“Taking over that and it being my first Shakespeare – I was pretty daunted about the project and then really, really delighted with how it turned out. That was definitely toward the top of my list.”

Poster display.

‘Legally Blonde’ at Riverside Players was probably one of the most fulfilling experiences I ever had as a director.

“One of the things I love as a director is bringing out the weird, the individual uniquenesses, the storyteller in every actor. That show had such a huge ensemble, and you never want everyone in the ensemble to be blank faces and blend together and look the same.”

“I want everyone to be involved in the story and really be invested in what’s happening and have a personality on stage and to feel safe doing that – because it can be scary.

“A lot of people do theater because they want to be someone else, and I like to cast people because I want who they are. And ‘Legally Blonde’ was one of the first times that I really felt like everyone in the cast embraced that idea and pushed themselves to be important to the story and just have a personality and a unique point of view on stage.

“I watched that show every night just smiling like an idiot because there was always something new to see from the ensemble. There was never anybody zoning out or phoning it in. It felt very alive as a performance, so I really loved that.”

Scene from Hysterical Productions’ “Little Women: The Musical.” (Catherine McKenzie/McKenzie Images)

“And then ‘Little Women.’ It was the last show I directed for Hysterical Productions, and it felt like a very suitable closing of that chapter for me. So many of my Hysterical Productions family were involved in that show, and getting to be in the show myself was just very emotional for me.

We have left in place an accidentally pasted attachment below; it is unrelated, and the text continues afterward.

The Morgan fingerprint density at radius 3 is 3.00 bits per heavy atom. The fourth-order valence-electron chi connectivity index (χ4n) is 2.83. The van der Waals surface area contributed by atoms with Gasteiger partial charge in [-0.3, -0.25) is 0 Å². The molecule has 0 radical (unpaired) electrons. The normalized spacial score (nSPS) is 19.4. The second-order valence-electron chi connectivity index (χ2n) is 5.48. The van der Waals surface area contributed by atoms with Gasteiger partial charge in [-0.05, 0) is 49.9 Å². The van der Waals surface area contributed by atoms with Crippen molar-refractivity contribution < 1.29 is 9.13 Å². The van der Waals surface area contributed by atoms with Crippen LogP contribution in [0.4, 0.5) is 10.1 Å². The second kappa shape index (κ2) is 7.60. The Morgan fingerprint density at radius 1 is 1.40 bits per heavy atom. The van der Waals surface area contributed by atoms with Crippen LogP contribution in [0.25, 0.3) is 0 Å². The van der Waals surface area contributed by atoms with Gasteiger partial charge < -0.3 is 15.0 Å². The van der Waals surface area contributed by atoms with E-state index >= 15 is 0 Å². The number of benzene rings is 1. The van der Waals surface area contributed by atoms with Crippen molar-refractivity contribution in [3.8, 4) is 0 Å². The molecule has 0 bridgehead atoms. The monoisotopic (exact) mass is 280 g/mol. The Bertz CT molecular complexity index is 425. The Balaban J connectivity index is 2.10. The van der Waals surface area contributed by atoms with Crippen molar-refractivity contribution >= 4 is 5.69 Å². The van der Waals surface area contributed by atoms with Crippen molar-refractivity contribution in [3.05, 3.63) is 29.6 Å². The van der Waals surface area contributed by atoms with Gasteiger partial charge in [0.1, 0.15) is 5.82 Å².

“The story is a favorite of mine. I’ve always really loved the book and the movie from the ’90s, and I just felt everyone really invested emotionally in the show. It felt like it came together really beautifully, like it looked the way I want to. It felt like my vision was fulfilled by the costuming team and by the technical team, and so I was really proud to have that be the bookend of my time at Hysterical Productions.”

Finally, Amanda Petersen’s thoughts on this thought: The director who performs is not advised.

“Yeah, I’ve done it a lot actually. Honestly, I think that it very much depends.

“I would never cast myself as Hamlet and direct it, or anything that grandiose. I think the one that came closest for me was doing ‘Godspell’ with Hysterical Productions. Everybody’s on stage the whole show. For the most part, if I’m going to cast myself or allow myself to be cast in a show that I’m directing, I would never choose something that large again because you want to be able to see what’s going on.

Scene from Hysterical Productions’ “Godspell.” (Max Hermans/Thompson Photo Imagery)

“I know that it’s kind of taboo, and a lot of people have opinions about it, and that’s fine. It’s not unusual in the sense of traditional theater. I mean, Shakespeare and his troupe did it, and so did many others in history.

“But I know that we look at it from a different point of view now in modern theater. And I get that. Hollywood does it all the time, too. “But I always try to have a really strong production team whenever I’m going to do it. I always make sure that I have assistant directors or co-directors who are not afraid to express their opinions. It’s really important for me to have people on my team, whether I’m on stage and directing or just directing, who know what they’re talking about and aren’t afraid to tell me that I’m doing it wrong. I don’t ever want to work with people who are afraid to say or cowed by whoever they’re working with. I want people who are going to give me their honest opinion.

“Having people that I know are going to tell me, ‘This look is bad when you are on stage, you need to do this differently,’ is really important to me. I need those people around me.”